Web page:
Joe Morris and William Parker: Invisible Weave. [No More No. 4, 75:54, 1997.]
Morris plays a very dry guitar, even when it’s amped. It makes one listen to the line of what he plays; no Frisell frizzy lushness to lose yourself in and forget. These are exciting, intelligent, rich-sounding improvised duets with master bassist Parker, recorded live at the Knitting Factory. Morris says in his notes, “We trust each other’s use of colors, texture, and complex sense of design,” and Parker’s buzzing arco and rich fingering, freely interweaving with Morris, makes for, despite the title, a wonderfully tangible, visible weave.
Billy Bang: Commandment (for the sculpture of Alain Kirili). [No More No. 5, 71:25, 1997.]
This complete solo violin performance is really a duet for violin and sculpture, and, as the liner notes insist, is “not a performance,” because it was not intended to entertain but to be a dialog. It was recorded at Kirili’s loft on an Easter Sunday, to a set of sculptures entitled “Commandment.” It’s Bang’s first solo disc, I believe, since the 1979 Hat Hut LP Distinction Without a Difference, which features an amazing take on “Skip To My Lou.” On Commandment, Bang speaks about the difference between hardness and softness, water and flow, his southern roots, faith, and these all come out in the music. Bang’s spoken introductions are rightly left in, and if there was applause, much of it was edited out, making for excellent listening at home. Again, the titles reveal much: “Pieta,” “’Bama Swing,” and “Music for the Love of It.” The twelve-minute “Daydreams” is the most formal-sounding piece, and indeed Bang says it was commissioned to be arranged for string quartet. The traditional “Swing Low” slashes out the first two notes, then pizzicatos a variation of the melody reminiscent of banjo pickin’, next heads right to the avant-garde. Sit in your chair, listen, enjoy the photos of the sculpture and the space, and feel blessed.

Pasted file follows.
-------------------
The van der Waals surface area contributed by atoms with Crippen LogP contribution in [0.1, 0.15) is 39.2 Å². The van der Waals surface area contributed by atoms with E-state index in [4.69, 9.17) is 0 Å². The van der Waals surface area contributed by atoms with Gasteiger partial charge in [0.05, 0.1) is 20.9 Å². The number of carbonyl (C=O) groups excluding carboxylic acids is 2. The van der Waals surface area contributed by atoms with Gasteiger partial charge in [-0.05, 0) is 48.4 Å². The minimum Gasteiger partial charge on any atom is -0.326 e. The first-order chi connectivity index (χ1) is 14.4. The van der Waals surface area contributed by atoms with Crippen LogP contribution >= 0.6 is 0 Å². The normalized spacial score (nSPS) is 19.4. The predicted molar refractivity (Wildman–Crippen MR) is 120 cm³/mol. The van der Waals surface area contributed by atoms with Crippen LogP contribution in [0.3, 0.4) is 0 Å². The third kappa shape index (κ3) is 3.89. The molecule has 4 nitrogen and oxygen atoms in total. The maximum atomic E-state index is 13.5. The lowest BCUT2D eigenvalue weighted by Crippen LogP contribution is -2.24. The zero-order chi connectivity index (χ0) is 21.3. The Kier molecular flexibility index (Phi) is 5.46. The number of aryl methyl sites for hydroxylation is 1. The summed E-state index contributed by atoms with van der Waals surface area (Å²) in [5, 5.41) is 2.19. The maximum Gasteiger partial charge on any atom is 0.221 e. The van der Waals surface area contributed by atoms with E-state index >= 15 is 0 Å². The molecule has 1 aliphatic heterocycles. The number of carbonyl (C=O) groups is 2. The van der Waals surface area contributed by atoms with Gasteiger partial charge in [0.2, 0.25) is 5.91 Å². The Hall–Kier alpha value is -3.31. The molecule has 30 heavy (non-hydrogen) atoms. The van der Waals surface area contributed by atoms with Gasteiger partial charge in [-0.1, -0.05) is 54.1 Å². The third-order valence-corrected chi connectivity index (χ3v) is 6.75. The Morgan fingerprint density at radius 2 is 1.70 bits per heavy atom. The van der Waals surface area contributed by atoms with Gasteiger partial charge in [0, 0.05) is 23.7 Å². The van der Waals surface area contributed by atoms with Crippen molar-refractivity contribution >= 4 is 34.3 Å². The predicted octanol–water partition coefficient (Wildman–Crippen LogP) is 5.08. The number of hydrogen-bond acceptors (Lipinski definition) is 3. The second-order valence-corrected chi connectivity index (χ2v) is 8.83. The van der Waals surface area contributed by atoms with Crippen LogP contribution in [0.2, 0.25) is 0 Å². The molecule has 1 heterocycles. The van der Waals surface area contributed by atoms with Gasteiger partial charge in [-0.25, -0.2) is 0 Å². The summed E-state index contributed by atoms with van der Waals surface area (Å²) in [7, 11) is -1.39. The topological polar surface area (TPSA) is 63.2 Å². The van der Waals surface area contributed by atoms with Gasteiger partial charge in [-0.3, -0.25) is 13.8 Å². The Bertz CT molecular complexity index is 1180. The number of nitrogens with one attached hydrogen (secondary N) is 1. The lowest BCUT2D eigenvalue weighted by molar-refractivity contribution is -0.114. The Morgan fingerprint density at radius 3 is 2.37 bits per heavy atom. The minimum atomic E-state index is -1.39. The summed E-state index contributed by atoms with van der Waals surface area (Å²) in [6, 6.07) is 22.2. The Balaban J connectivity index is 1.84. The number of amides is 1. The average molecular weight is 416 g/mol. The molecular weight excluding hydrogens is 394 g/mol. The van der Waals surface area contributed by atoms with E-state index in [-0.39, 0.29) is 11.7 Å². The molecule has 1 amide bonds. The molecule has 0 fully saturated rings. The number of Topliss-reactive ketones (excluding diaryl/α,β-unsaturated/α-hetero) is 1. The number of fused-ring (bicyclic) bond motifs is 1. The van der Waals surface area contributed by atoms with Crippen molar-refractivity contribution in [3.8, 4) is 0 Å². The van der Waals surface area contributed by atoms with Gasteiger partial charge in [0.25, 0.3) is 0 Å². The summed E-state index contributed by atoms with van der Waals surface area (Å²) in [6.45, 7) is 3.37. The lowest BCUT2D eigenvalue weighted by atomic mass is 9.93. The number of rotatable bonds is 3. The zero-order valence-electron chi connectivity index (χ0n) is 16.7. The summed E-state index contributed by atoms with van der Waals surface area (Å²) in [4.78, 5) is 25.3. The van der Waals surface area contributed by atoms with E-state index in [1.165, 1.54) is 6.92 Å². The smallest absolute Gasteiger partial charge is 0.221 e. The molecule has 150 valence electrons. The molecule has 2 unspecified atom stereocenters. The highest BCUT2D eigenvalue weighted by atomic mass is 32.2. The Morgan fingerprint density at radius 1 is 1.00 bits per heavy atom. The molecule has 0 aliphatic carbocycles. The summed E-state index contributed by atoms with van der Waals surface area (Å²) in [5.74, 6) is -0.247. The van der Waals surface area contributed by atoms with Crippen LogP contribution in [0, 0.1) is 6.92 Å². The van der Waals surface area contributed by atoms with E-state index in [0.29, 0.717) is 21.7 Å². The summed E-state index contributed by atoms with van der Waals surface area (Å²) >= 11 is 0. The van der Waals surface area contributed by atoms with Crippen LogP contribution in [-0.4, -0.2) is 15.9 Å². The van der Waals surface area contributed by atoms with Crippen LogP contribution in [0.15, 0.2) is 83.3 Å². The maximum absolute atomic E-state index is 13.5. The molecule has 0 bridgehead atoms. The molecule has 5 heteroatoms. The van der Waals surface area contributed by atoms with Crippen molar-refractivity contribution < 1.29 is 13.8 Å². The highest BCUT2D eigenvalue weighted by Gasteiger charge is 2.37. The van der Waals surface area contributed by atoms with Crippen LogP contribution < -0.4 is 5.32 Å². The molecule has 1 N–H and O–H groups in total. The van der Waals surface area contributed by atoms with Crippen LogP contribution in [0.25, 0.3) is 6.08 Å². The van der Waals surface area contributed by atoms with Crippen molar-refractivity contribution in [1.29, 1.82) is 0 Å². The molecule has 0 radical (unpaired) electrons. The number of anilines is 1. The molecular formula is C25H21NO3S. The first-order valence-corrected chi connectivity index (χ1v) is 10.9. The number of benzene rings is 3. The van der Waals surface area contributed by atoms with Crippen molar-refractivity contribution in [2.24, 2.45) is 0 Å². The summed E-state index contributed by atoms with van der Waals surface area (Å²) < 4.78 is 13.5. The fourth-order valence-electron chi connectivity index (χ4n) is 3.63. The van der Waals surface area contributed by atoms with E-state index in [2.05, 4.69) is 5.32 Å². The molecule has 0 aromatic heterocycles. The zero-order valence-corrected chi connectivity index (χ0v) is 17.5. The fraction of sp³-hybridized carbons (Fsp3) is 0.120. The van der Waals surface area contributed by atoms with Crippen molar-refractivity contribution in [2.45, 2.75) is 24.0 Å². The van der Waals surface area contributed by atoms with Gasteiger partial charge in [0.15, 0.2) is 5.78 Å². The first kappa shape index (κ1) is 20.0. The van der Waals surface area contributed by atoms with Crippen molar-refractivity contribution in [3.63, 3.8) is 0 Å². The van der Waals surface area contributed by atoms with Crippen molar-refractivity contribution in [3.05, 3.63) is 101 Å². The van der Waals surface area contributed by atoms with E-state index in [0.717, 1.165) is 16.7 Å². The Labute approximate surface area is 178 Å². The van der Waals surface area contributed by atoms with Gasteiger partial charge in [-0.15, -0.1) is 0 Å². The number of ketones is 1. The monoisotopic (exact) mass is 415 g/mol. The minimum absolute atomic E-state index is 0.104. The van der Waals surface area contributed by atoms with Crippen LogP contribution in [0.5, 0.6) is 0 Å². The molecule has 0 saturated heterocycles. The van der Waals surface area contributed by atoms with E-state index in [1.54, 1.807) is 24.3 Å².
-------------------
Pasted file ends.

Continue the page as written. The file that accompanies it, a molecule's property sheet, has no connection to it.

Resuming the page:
William Parker: Lifting the Sanctions. [No More No. 6, 71:46, 1998.]